However, noting that the reporting and payment of the 4 per cent Charter fee was voluntary, Mr Cove said he suspected the Government was receiving little to none of this amount.

“We’re giving up, roughly estimated, $1 million per year,” he told Tribune Business. “The Port Department is not the Ministry of Finance, and they’re doing a terrible job in collecting the taxes.

“We met several months ago with the Port Department to bring this to their attention. Nothing seems to have happened. This is $1 million not going to the Treasury.

“As fully Bahamian-based land operations, we’re losing business all the time, and the Government is losing tremendous revenues.”

Divers who stayed on land used hotels, restaurants and taxis, ensuring their money circulated in the Bahamian economy, while foreign operators “come to the Bahamas and leave no money because they stay on the boat.

“They’re using our waters, catching our fish, and we’d like them to pay their taxes, as we’re subsidising their boats. It’s a joke. The thing that’s really bad is all the potential tax revenue left on the table.”

Questioning whether the Bahamas needed a VAT if it could plug all the revenue leakages in industries such as the dive sector, Mr Cove told Tribune Business that if foreign liveaboard boats were taxed on the same basis as their land-based Bahamian rivals, the Government’s revenue earnings would likely increase from around $1 million per year to just over $4 million.

He explained that Stuart Cove’s Dive Bahamas had been forced to change its operational model to one more akin to a hotel.

“We go all over the world to attract people to the Bahamas at our own expense,” Mr Cove said. “Today we had people on our dock from Argentina, Brazil, a group from France, as well as Americans and Canadians.

“I just came back from Chile and Brazil to get people to come here. We have been forced to introduce packages to compete with the foreign boats coming here, and I don’t see how those boats are going to pay 15 per cent VAT.

“It’s going to be even more inequitable and unfair,” he added. “I really don’t want to be exclusionary, I want to attract more of these vessels, but I want them to pay their taxes.”

To compete with the foreign liveaboards, Mr Cove said his company had to “include everything” in the package, offering things such as five dives per day with food thrown in at the firm’s expense.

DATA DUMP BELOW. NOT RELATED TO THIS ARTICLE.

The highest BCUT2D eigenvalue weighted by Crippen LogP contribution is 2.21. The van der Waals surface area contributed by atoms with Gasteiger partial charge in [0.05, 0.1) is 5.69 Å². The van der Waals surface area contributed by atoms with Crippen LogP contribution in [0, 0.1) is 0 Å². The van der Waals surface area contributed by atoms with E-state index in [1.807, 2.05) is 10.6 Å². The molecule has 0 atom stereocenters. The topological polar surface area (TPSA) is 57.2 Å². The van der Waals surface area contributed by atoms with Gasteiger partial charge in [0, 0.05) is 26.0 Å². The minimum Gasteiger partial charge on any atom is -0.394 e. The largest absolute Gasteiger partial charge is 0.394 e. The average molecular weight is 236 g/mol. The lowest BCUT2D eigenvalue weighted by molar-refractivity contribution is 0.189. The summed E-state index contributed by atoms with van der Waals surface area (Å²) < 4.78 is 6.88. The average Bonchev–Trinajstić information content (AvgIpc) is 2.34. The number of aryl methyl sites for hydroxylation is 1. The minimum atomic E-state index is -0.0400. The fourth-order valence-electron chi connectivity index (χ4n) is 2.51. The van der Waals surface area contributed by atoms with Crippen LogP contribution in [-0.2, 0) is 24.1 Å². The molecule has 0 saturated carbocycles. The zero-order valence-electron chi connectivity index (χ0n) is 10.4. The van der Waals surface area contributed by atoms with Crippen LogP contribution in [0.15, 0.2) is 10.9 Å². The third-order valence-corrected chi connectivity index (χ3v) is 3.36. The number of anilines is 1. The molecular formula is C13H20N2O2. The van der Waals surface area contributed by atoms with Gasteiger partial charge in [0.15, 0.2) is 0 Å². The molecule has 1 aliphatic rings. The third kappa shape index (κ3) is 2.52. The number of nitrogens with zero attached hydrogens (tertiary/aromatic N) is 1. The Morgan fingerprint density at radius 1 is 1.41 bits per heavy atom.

“We’re high gross, low yield,” he told Tribune Business. “If we have to add this 15 per cent VAT to our prices, we will be uncompetitive and non-competitive, and feel we will lose a lot of our business.

“A large chunk of our business is pre-booked. Eighty per cent is pre-booked; they know they’re going to dive with us before coming. With VAT, the lion’s share of that will not come.

“We have such a wonderful dive product that it’s easy to sell, but if I can’t compete, why should I spend mine, and my company’s, money to go pound the world to promote the Bahamas?” Mr Cove added.

“We are creating visitors to the Bahamas. That’s what the dive industry does. That’s in jeopardy. This is a tremendous problem for our industry. It’s several hundred million at risk.

“We go out there and beat the doors to get people here. We’re walking the pavements, shaking hands to get people to stay in the hotels, but we’ve got to stay competitive. We’re more like a hotel with its services. If it wasn’t for us, the tourists sure wouldn’t come.”

If Stuart Cove’s was forced to stop its promotional efforts, the company would be forced to rely on leisure and trainee scuba divers/snorkellers for its business.

Noting that his company employed 150 persons, Mr Cove said the likely first casualties when VAT came in would be staff. “I don’t want to do that, but I have these incredible overheads,” he added.

“I, for the life of me, don’t see how the Government is able to charge the [foreign] dive boats this VAT as they will not come to the Bahamas; they will go somewhere else.”